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Comment #47 posted by paulpeterson on December 18, 2006 at 11:41:39 PT
Sorry I got so hot under the collar the other day. Just frustrated, that's all-For the same reasons you wish to narrow bandwidth-because everybody involved in this battle gets tired, and alone, with limited resources left, specifically because the goons WANT us to get disenchanted with the fight and give up, which means they win and we lose.And what frustrates me most of all is that the more other people need help, the less people there are to help, and the less corporal power I find myself with every day.On top of that, because I must remain compassionate towards even the goons that fight me almost to the death, even when I have stunning elements of surprise I can use against them, that merely means I MUST contact them and try to discuss fully and to allow them a way out before I use my tactics against them-meaning that I am fighting with ALL hands tied behind my back-at ever turn.Oh well, it is par for the course. PAUL
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Comment #46 posted by ekim on December 16, 2006 at 21:53:27 PT
Paul any chance you can grow for the plant
One of them is the lead investor in a new ethanol plant to be sited two miles North of my mom's farm-at the North end of the watershed area that feeds our creek.or rent your land-- better yet form a co-op with others and make your own.i was watching NGC they had a show called State of Earth 2006 tonight and they showed a brand new ethanol plant the biggest ever just comming on line in China -- the story never gave the feed stock -- i suspect Hemp as what else could they grow in fast numbers like they can Hemp which they have been growing for thousands of year. Paul have you read the comment by Hope about Kay Lee.
She needs help do you have any suggestions or help in Wisconson with med help for a card holding 215 CA supporter.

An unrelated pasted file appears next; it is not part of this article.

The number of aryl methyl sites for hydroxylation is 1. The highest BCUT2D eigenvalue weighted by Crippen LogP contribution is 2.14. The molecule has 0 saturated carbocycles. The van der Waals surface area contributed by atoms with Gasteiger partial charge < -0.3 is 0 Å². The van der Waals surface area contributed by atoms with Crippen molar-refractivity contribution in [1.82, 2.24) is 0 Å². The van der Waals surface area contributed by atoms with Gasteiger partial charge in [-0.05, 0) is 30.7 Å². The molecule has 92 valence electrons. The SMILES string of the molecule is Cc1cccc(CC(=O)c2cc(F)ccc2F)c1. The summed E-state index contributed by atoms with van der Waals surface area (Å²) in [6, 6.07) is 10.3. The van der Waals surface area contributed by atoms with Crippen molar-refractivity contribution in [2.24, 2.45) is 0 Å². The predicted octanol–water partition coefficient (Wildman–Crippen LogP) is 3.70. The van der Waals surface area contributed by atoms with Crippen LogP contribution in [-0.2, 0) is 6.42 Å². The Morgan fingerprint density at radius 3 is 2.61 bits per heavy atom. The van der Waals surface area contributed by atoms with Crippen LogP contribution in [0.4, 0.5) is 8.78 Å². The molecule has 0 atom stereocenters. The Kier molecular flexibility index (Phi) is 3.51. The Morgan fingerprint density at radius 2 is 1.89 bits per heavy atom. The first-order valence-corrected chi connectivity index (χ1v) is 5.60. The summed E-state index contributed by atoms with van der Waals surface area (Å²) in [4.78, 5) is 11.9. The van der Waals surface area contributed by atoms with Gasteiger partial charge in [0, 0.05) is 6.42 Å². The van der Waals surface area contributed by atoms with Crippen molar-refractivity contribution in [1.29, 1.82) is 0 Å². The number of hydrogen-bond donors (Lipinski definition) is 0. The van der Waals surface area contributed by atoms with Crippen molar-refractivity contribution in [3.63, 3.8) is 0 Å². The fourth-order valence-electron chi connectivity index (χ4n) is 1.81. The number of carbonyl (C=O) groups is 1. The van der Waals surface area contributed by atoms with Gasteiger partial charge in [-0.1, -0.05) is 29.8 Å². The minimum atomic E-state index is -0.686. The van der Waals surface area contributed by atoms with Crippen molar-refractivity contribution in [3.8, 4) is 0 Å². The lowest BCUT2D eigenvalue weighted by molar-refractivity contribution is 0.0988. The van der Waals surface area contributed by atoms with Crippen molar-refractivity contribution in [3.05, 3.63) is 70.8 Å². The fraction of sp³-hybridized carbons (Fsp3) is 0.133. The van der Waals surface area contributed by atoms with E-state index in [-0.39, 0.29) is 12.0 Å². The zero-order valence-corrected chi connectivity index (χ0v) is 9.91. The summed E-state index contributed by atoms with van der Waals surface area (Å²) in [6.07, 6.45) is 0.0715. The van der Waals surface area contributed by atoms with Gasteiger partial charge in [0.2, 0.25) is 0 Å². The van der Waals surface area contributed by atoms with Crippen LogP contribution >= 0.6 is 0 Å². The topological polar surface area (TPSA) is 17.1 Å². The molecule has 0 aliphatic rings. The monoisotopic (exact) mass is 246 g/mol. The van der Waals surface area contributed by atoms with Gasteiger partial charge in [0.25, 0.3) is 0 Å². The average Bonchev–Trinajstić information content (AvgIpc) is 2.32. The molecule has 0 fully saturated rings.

She is doing needed help and is very compassionate.all the bestPaul have you ever had any contact with Leap -- Howard Wooldridge or 817-975-1110 ck out the speakers are all over the country, maybe they can visit near you.
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Comment #45 posted by whig on December 16, 2006 at 13:14:35 PT
Paul Peterson
Why don't you get a blog on Wordpress or something? It's free and you can post your articles there.
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Comment #44 posted by FoM on December 16, 2006 at 11:51:45 PT
I am trying not to post much because of bandwidth issues to save Mapinc. some money and I figured Mapinc. covers all the news. We are basically a discussion forum more now then before. Not to mention I get tired. 
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Comment #43 posted by paulpeterson on December 16, 2006 at 11:23:10 PT
I am rather frustrated. I have submitted some 100 letters to the local paper, some 50 have been published, but I am absolutely unable to gain any penetration in media outside of Storm Lake, Iowa (I did get a few in the Des Moines Register, last one 9/27/06 about marijuana and 10 cancers-why didn't you pick that one up from and publish it here?).If you continue to only publish things that the mainstream media prints, aren't you just as guilty of content based censorship as the mainline boys are?How do writers like me get any press unless censors like you start to be more inclusive-which side are you on here?I do not demand that my work be "snipped" like some of those other papers do. Why won't you print things that people like me would be happy to disseminate to the public?If you are concerned about the slow pace of change, why not jump out of the rigid conformity & control dictates that media types seem to adhere to. And I also tell my local editor, Dana Larsen, of the Pilot Tribune, that any editing of my work he does is just fine with me. Check with him-I have never had any complaints how he snips my work. He always tries to maintain at least the main idea and flow.Let's get cooking for some more open advocacy efforts here. Telling readers they have my email and can ask me for copies of articles does not work. People are so afraid of having ANY contact with me, because I have proven to be soo obtuse, they are afraid of having their contacts traced back by some government goons. That is why a first amendment source like is so necessary as a go-between.How can I hope, as a broke, unemployed, untrained writer to gain any penetration if my friends won't even print my best work? Every time I contact any other media source, including High Times Magazine, I never hear back with even a confirmation they got my told me twice to never contact them again. Norml won't even acknowledge me at all. No other web site based organization has ever given me the time of day.What give here, anyway?You can tell I am frustrated, right? PAUL PETERSON, Lost in space.